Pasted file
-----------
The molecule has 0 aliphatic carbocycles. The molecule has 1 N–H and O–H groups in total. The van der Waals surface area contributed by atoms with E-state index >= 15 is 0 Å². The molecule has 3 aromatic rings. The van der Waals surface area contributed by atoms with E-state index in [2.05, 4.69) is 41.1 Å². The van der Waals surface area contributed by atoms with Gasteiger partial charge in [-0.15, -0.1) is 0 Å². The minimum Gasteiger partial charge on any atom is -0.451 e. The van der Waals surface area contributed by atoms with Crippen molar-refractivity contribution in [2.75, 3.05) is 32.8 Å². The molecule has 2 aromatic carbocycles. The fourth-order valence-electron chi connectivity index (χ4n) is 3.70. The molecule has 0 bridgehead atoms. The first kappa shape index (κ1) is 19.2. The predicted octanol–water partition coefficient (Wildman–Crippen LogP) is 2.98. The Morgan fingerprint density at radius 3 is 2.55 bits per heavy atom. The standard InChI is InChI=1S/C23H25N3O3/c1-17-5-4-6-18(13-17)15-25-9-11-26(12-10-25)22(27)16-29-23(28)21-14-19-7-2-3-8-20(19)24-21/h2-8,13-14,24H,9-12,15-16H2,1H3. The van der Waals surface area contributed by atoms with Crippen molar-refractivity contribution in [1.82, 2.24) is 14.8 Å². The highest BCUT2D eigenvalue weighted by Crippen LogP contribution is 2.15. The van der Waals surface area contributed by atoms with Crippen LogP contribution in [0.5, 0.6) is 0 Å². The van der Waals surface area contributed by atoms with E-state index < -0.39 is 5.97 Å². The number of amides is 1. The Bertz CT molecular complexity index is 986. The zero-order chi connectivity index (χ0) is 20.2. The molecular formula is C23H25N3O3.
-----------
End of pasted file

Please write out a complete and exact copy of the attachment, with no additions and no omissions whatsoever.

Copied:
The molecule has 0 aliphatic carbocycles. The molecule has 1 N–H and O–H groups in total. The van der Waals surface area contributed by atoms with E-state index >= 15 is 0 Å². The molecule has 3 aromatic rings. The van der Waals surface area contributed by atoms with E-state index in [2.05, 4.69) is 41.1 Å². The van der Waals surface area contributed by atoms with Gasteiger partial charge in [-0.15, -0.1) is 0 Å². The minimum Gasteiger partial charge on any atom is -0.451 e. The van der Waals surface area contributed by atoms with Crippen molar-refractivity contribution in [2.75, 3.05) is 32.8 Å². The molecule has 2 aromatic carbocycles. The fourth-order valence-electron chi connectivity index (χ4n) is 3.70. The molecule has 0 bridgehead atoms. The first kappa shape index (κ1) is 19.2. The predicted octanol–water partition coefficient (Wildman–Crippen LogP) is 2.98. The Morgan fingerprint density at radius 3 is 2.55 bits per heavy atom. The standard InChI is InChI=1S/C23H25N3O3/c1-17-5-4-6-18(13-17)15-25-9-11-26(12-10-25)22(27)16-29-23(28)21-14-19-7-2-3-8-20(19)24-21/h2-8,13-14,24H,9-12,15-16H2,1H3. The van der Waals surface area contributed by atoms with Crippen molar-refractivity contribution in [1.82, 2.24) is 14.8 Å². The highest BCUT2D eigenvalue weighted by Crippen LogP contribution is 2.15. The van der Waals surface area contributed by atoms with Crippen LogP contribution in [0.5, 0.6) is 0 Å². The van der Waals surface area contributed by atoms with E-state index < -0.39 is 5.97 Å². The number of amides is 1. The Bertz CT molecular complexity index is 986. The zero-order chi connectivity index (χ0) is 20.2. The molecular formula is C23H25N3O3.